- Whether you like or dislike.
- Whether your family responsibilities are light or heavy.
- Whether equipped with heavy or light weapons.
-Whether on foot or by a vehicle.
- Whether you are young or old.
- Whether you are healthy or ill
Go you forth in any case! (1)

The phrase with your goods and your persons indicates the two types of jihad. There are some sorts of people who spend their goods in the Cause of Allah. There is another group of people who sacrifice their lives in the Cause of Allah.

The phrase in the Cause of Allah statement is an important condition. A struggle which is not in the Cause of Allah does not deserve to be called as jihad. Here is the point which gives spirit to jihad. (2) Otherwise, people who are Muslims will fight too; they will try to spread their own religions and ideologies. Moreover, they will sacrifice their lives in the cause of that target. However, their struggle is not a struggle which has importance before Allah.

5- And strive in His cause as you ought to strive, (with sincerity and under discipline)...
(al-Hajj, 78)

Striving as what a jihad requires is different from supposing oneself a mujahid (a person who makes jihad). The first one is a right struggle but the second one is just a fooling.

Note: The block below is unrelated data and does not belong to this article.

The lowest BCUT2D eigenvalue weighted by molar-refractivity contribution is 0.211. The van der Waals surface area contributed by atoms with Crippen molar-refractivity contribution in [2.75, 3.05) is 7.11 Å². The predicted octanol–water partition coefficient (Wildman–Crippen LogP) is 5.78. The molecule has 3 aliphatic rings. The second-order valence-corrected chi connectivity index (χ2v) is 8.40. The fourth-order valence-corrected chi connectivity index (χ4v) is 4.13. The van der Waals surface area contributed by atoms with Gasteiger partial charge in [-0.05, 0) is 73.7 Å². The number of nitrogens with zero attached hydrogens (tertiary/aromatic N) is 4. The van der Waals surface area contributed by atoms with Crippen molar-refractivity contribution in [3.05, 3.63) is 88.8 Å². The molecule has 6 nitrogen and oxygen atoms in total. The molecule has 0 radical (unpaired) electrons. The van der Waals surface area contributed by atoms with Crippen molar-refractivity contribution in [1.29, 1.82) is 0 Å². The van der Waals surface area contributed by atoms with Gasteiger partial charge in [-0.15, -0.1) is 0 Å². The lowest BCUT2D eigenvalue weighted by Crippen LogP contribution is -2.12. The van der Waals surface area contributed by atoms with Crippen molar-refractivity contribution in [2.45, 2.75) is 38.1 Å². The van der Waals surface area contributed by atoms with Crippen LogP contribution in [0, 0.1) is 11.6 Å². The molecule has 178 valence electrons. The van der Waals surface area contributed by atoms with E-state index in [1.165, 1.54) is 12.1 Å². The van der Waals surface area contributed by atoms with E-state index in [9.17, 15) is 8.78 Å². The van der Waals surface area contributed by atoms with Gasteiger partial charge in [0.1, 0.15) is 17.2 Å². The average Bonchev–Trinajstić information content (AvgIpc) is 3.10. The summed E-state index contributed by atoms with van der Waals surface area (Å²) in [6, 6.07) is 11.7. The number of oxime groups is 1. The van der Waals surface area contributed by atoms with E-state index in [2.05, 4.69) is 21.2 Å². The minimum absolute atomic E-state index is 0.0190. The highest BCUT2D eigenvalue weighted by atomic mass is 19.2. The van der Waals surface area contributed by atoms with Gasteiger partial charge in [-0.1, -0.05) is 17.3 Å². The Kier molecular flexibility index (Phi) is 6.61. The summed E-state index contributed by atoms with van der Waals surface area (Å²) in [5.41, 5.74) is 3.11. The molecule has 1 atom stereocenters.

6- make not your own hands contribute to (your) destruction
(The Heifer (Al-Baqarah), 195)

The following is narrated about that verse: In the era of Hazrat Muawiyah, Islam army came in front of Istanbul. During the fighting, a person from muhajirs (emigrants from Makkah to Madinah) attacked and plunged into ranks of the enemy. Some Muslims considered that movement as contrary to the verse makes not your own hands contribute to (your) destruction. Thereupon, standard-bearer of the Prophet (PBUH) Abu Ayyub Al-Ansari said: We know that verse better. That verse was revealed about us. We lived together with Allahs Messenger (PBUH). We confronted against many incidents with Him (PBUH) and helped Him (PBUH). Eventually Islam got victorious. We gathered together as Ansars, helpers of Madinah, and said: Allah granted us the honor of being friends of His Messenger (PBUH) and helping him. However, now Islam is victorious, Muslims have increased. We preferred Him (PBUH) instead of our children and goods. Considering the war is over, let us return to our homes and children and live with them. That verse was revealed when we talked like that. (3)